Making the Investment Choice

There are a wide variety of investment vehicles available to the individual investor. You could invest in different assets, like undeveloped land, residential rental property, business property, commodities, gold and other precious metals, art, your family’s business, and so on. However, investing is often about owning publicly traded securities, like stocks, bonds, money market instruments, or mutual funds that hold such investments.



When you buy a stock, you buy part of a company. Stock is often called equity because the word means “ownership.” If the company you own does well, you receive dividends, which are your part of the profits. And if the share price goes up, you can sell your stock at a profit. If the company doesn’t do well, you could lose some or all of your money.

The advantages of investing in stocks include higher potential returns over time than most investments offer and returns that historically have outpaced inflation.



Bonds are loans you make to corporations or governments. Unlike buying stocks (also called equity securities), which makes you a part owner in a company, buying bonds (or debt securities) makes you a creditor. Bonds are called fixed-income securities because they pay a specified amount of interest on a regular basis. A bond is basically an IOU that says if you buy a bond with a stated face value (usually $1,000), the issuing company or authority will pay you a set amount of interest twice a year and the face value at maturity—that is, the date on which the bondholder is repaid.

Fixed-income investments offer a steady income stream and historically less volatile price fluctuations than equity investments. But fixed-income investments aren’t without risk. Sometimes a bond issuer, for example, can run into financial difficulties, default on its bonds, and not be able to return the money you invested. And bond prices do move up and down, largely in reaction to interest rate swings. So investors in bonds or bond mutual funds can’t rule out the possibility of losing principal.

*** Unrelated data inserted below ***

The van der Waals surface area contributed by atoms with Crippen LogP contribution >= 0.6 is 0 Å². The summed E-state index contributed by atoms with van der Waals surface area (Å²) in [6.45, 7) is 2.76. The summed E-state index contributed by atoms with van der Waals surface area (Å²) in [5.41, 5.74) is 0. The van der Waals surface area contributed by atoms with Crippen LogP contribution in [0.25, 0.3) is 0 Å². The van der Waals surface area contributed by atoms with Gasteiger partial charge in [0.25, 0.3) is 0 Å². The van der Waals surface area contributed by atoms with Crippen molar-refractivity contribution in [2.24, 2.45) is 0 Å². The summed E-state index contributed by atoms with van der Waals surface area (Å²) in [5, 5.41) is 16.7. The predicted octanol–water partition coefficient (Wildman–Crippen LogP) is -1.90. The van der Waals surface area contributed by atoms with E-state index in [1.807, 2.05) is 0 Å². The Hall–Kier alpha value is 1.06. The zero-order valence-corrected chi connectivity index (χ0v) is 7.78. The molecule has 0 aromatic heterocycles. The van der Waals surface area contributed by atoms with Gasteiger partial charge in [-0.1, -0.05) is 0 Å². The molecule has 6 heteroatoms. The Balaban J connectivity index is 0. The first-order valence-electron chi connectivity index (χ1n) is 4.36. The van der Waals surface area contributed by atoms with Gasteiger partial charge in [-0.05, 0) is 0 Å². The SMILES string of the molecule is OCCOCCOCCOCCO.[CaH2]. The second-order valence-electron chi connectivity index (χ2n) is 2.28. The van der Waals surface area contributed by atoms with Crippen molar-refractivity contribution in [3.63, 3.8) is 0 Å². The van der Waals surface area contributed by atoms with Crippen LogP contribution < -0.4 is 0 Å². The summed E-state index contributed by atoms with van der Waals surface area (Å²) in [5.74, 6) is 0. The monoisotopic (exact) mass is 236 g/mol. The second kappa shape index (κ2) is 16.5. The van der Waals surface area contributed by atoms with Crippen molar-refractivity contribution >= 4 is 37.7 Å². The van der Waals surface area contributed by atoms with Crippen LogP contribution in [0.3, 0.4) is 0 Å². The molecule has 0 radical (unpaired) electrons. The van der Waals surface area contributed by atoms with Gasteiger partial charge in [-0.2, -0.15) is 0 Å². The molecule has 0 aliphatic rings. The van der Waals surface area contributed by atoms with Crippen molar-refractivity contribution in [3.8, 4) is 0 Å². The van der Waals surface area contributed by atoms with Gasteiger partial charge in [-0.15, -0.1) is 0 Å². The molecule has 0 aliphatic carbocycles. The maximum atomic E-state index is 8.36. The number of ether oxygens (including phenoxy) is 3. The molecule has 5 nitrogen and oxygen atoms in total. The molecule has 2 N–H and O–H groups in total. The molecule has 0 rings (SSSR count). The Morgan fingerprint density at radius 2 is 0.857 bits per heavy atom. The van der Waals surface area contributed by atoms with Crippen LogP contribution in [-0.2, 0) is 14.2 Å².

Cash is usually the third major category of investment securities. Investments in cash vehicles are kinds of liquid investments that can help you achieve your short-term or savings goals. These investments can include passbook—or regular—savings accounts, money market deposit accounts, CDs, money market mutual fund accounts, U.S. savings bonds, or U.S. Treasury bills. Many financial institutions offer an assortment of these convenient places to park your funds in interest-bearing accounts.

Your principal is relatively secure, and interest should flow steadily. An investor in high-quality money market securities has a very low risk of losing principal. The downside is comparatively low-return potential compared with bonds and stocks.


Mutual Funds

Instead of investing in individual stocks or bonds, many investors buy shares in professionally managed mutual funds. A mutual fund is an investment that enables its shareholders to pool their funds as a single investment account using professional management.

When you buy shares of a mutual fund, the portfolio manager pools your money with the money of other investors to buy and sell securities for the group. By placing money in a mutual fund, rather than an individual stock and/or bond, you become part of a multi-million-dollar organization. This gives you more clout in the marketplace and an edge over the small, individual investor. You also receive professional management, reduced brokerage fees and greater diversification than most small investors can afford.

You can choose from thousands of stock, bond, balanced (stocks and bonds) and money market mutual funds. Each fund is managed toward a particular investment objective, such as growth, income, or asset preservation. The mutual fund’s prospectus will explain the fund’s investment objective and tell you what securities the fund holds.